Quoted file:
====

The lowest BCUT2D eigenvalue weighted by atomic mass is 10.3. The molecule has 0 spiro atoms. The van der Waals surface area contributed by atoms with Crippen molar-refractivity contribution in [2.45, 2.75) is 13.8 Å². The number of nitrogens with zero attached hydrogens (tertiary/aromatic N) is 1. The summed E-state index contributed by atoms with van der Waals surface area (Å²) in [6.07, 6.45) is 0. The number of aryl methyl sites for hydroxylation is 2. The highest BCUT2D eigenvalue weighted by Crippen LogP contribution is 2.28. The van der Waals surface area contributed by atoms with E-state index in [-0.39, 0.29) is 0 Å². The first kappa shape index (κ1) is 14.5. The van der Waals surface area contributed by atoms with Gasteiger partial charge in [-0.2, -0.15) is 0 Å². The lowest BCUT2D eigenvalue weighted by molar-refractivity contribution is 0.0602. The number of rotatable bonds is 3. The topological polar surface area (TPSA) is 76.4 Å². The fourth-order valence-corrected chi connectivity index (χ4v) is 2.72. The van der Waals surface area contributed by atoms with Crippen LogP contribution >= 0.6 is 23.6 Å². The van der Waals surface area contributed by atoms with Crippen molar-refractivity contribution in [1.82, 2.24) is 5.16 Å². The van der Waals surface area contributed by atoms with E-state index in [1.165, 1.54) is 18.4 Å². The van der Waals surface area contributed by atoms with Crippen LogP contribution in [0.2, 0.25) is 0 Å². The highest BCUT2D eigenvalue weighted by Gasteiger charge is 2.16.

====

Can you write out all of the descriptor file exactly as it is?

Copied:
The lowest BCUT2D eigenvalue weighted by atomic mass is 10.3. The molecule has 0 spiro atoms. The van der Waals surface area contributed by atoms with Crippen molar-refractivity contribution in [2.45, 2.75) is 13.8 Å². The number of nitrogens with zero attached hydrogens (tertiary/aromatic N) is 1. The summed E-state index contributed by atoms with van der Waals surface area (Å²) in [6.07, 6.45) is 0. The number of aryl methyl sites for hydroxylation is 2. The highest BCUT2D eigenvalue weighted by Crippen LogP contribution is 2.28. The van der Waals surface area contributed by atoms with E-state index in [-0.39, 0.29) is 0 Å². The first kappa shape index (κ1) is 14.5. The van der Waals surface area contributed by atoms with Gasteiger partial charge in [-0.2, -0.15) is 0 Å². The lowest BCUT2D eigenvalue weighted by molar-refractivity contribution is 0.0602. The number of rotatable bonds is 3. The topological polar surface area (TPSA) is 76.4 Å². The fourth-order valence-corrected chi connectivity index (χ4v) is 2.72. The van der Waals surface area contributed by atoms with Crippen LogP contribution >= 0.6 is 23.6 Å². The van der Waals surface area contributed by atoms with Crippen molar-refractivity contribution in [1.82, 2.24) is 5.16 Å². The van der Waals surface area contributed by atoms with E-state index in [1.165, 1.54) is 18.4 Å². The van der Waals surface area contributed by atoms with Crippen LogP contribution in [0.2, 0.25) is 0 Å². The highest BCUT2D eigenvalue weighted by Gasteiger charge is 2.16.